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AutismWe love autism children
Autism is a childhood neurodevelopment disorder affecting approximately 1 in 70 children in the United States. The major neuropathological changes observed in autism are seen in the neuronal size of the limbic system, decreased numbers of Purkinje cells in the cerebellum, abnormalities in the brainstem, neocortex, amygdala, and hippocampus, features of cortical dysgenesis or migration disturbances, and alterations in GABAergic and cholinergic systems. Clinical autism is defined by the the presence of marked social deficits, specific language abnormalities, and stereotyped repetitive patterns of behavior.
Early identification of developmental disorders, in particular autism, before 2 years of age, is critical to the intervention and well-being of the infant. All infants should have developmental surveillance incorporated at every well-child preventive care. Preventive screening tests should be regularly started at 4 months of age with the Ages and Stages Questionnaire and the M-CHAT Screening Test at 18 months of age for Autism Spectrum Disorders. The detection of developmental disorders is an integral part of well-child care. Title V of the Social Security Act (42 USC Chapter 7, Subchapter V paragraph 701-710  and the Individuals with Disabilities Education Improvement Act (IDEA) of 2004 (Pub L No 108-446) reaffirm the mandate.
Vaccines and linkage with autism
A substantial vocal minority of American adults continue to hold influential misperceptions about the linkage of vaccines and autism. Refusal to vaccinate poses a serious public health risk for all, as heard immunity is required for a effective vaccination campaign.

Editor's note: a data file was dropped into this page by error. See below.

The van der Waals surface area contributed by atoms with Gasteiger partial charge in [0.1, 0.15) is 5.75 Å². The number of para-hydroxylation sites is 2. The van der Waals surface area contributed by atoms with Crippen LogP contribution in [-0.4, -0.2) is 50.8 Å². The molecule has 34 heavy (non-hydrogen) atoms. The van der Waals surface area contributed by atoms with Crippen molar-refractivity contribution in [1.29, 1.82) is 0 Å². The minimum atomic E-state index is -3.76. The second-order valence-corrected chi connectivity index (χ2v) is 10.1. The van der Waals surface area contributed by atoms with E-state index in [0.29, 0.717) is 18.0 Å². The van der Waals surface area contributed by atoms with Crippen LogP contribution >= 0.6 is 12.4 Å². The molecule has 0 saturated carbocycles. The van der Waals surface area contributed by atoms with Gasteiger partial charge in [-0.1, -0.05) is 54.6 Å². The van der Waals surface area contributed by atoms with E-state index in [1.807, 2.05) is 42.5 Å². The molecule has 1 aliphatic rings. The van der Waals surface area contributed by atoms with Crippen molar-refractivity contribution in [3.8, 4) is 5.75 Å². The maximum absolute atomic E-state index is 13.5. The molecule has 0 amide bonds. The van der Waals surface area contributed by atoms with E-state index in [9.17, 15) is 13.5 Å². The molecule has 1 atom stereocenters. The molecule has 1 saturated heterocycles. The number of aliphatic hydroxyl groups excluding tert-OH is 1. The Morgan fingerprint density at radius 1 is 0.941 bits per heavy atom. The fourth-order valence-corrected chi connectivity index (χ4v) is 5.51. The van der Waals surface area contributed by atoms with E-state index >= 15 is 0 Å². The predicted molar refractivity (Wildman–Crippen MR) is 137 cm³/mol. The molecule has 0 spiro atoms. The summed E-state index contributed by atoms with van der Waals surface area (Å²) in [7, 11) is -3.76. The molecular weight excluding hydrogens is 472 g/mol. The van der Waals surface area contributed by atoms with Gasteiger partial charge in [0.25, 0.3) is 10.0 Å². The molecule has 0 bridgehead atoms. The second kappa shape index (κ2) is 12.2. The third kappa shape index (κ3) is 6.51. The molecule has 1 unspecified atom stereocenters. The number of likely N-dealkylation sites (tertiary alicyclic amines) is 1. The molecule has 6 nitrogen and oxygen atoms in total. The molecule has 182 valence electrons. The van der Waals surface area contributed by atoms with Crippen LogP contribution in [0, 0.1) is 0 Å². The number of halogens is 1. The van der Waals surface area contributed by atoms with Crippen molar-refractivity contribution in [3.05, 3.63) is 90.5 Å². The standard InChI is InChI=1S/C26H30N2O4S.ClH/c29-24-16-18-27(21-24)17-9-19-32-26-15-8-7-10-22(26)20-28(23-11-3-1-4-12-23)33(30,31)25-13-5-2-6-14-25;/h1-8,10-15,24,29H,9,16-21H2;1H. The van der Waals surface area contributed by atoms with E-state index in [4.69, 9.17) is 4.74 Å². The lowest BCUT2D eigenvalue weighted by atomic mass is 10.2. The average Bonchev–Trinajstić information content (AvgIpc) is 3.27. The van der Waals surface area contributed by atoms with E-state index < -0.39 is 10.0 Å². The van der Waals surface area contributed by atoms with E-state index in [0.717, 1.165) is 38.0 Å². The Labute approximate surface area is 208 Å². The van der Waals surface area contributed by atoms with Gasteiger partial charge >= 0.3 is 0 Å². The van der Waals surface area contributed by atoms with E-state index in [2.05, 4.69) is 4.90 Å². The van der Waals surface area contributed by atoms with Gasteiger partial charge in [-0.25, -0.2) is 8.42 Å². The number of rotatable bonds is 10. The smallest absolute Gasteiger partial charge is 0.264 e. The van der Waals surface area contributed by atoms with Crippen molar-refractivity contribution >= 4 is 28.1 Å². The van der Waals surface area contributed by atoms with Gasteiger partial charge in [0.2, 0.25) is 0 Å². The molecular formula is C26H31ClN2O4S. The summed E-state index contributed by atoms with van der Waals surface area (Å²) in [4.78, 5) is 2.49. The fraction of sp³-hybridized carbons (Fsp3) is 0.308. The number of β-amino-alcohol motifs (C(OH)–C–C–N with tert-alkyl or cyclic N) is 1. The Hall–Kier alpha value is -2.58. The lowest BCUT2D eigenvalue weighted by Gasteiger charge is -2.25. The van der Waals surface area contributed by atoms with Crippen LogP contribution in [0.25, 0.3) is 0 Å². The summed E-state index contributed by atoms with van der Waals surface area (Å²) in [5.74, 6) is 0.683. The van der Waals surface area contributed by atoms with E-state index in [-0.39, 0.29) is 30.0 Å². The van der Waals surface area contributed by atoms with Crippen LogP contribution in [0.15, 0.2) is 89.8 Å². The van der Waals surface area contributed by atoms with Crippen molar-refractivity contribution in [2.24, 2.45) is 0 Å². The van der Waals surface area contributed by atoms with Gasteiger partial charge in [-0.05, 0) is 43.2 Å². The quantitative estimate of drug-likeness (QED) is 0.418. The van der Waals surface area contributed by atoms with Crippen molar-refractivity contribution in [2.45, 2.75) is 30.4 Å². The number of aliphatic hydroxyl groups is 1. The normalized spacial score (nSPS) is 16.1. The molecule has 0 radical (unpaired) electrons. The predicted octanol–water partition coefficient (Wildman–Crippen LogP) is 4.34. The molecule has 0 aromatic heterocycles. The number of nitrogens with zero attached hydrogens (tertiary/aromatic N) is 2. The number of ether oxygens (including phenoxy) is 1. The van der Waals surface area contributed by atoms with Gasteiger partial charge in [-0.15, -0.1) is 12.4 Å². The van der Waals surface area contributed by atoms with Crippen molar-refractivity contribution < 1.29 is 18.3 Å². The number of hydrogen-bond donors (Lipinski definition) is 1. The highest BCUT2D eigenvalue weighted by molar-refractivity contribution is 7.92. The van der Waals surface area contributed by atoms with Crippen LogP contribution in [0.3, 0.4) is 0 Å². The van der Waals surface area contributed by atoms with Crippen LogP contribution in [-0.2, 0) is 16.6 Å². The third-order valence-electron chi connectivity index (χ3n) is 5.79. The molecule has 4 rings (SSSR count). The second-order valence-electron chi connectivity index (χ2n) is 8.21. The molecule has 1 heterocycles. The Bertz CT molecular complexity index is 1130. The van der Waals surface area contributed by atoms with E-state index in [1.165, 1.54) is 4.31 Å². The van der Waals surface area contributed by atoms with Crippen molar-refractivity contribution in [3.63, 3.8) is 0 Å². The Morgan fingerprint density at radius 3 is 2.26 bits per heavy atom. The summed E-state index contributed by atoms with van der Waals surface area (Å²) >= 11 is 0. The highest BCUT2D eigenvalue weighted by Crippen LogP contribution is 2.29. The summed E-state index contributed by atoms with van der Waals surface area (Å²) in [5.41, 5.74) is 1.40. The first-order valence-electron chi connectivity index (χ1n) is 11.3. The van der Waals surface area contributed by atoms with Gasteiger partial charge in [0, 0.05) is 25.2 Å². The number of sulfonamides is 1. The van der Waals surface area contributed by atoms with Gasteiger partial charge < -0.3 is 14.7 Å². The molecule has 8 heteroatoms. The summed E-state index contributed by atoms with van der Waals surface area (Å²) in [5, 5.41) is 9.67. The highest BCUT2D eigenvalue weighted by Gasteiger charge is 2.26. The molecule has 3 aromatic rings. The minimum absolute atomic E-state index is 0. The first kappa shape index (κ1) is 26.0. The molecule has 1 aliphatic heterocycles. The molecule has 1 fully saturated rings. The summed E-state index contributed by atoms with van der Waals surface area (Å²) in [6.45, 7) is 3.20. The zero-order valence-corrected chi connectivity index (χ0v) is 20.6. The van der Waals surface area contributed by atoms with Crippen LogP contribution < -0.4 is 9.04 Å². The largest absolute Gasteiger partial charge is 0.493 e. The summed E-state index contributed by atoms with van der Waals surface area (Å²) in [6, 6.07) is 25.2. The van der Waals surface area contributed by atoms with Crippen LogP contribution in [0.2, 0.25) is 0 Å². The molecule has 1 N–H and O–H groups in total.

Autism and thimerosal containing vaccines
Recent publications in the Proceeding National Academy of Sciences, Gadad_PNAS_2015_112(4) Administration of thimerosal-containing vaccines to infant rhesus macaques does not result in autism-like behavior or neuropathology.
Pregnancy Interval and Autism
Children born after an long interpregnancy interval of < 12 months or >= 72 months have a 2- to 3-fold interval increase of autism spectrum disorders as compared to children born after an interval of 36 to 47 months. The association mechanism is unknown and not explained by parental age, maternal antidepressant medication use, or changes in maternal weight before or changes during pregnancy.
Paternal Age and Autism
Current evidence from epidemiological data suggest (through association) advanced parental age in either the mother or father can lead to an increased risk of autism spectrum disorders. The genetic mechanism of increased risk for autism spectrum disorders is different in maternal and paternal figures. However, there currently is not any literature supporting advanced parental age and phenotypic severity of autism spectrum disorders.
Autism and Mercury Toxicity
Motor –> stereotypes
Vision –> no abnormality
Speech –> delay, echolalia
Sensory –> hyper-responsiveness
Psychiatric –> socially aloof
Head size –> Large
Motor –> ataxia, dysarthria
Vision –> constricted visual fields
Speech –> dysarthria
Sensory –> peripheral neuropathy
Psychiatric: nonspecific depression, anxiety
Head size –> Small
When thimerosal or mercury was first thought as causing autism, the literature dispelled the myth. Epidemiological data revealed that even after removing thimerosal from vaccines, the rates of autism continued to rise. Although the diagnosis of autism spectrum disorders has expanded, increasing rates of diagnosis cannot be attributed to thimerosal since it is no longer included in vaccines.
Is Autism a Genetic Disorder?
Early twin studies initially indicated that autism is a heritable developmental disorder, with a heritability estimate of about 90%. However, larger and more recent studies have determined this genetic effect plays a smaller role than environmental influences. Recent studies have look at telomeres dysfunction and specifically how its length can predict an increased risk for autism spectrum disorders.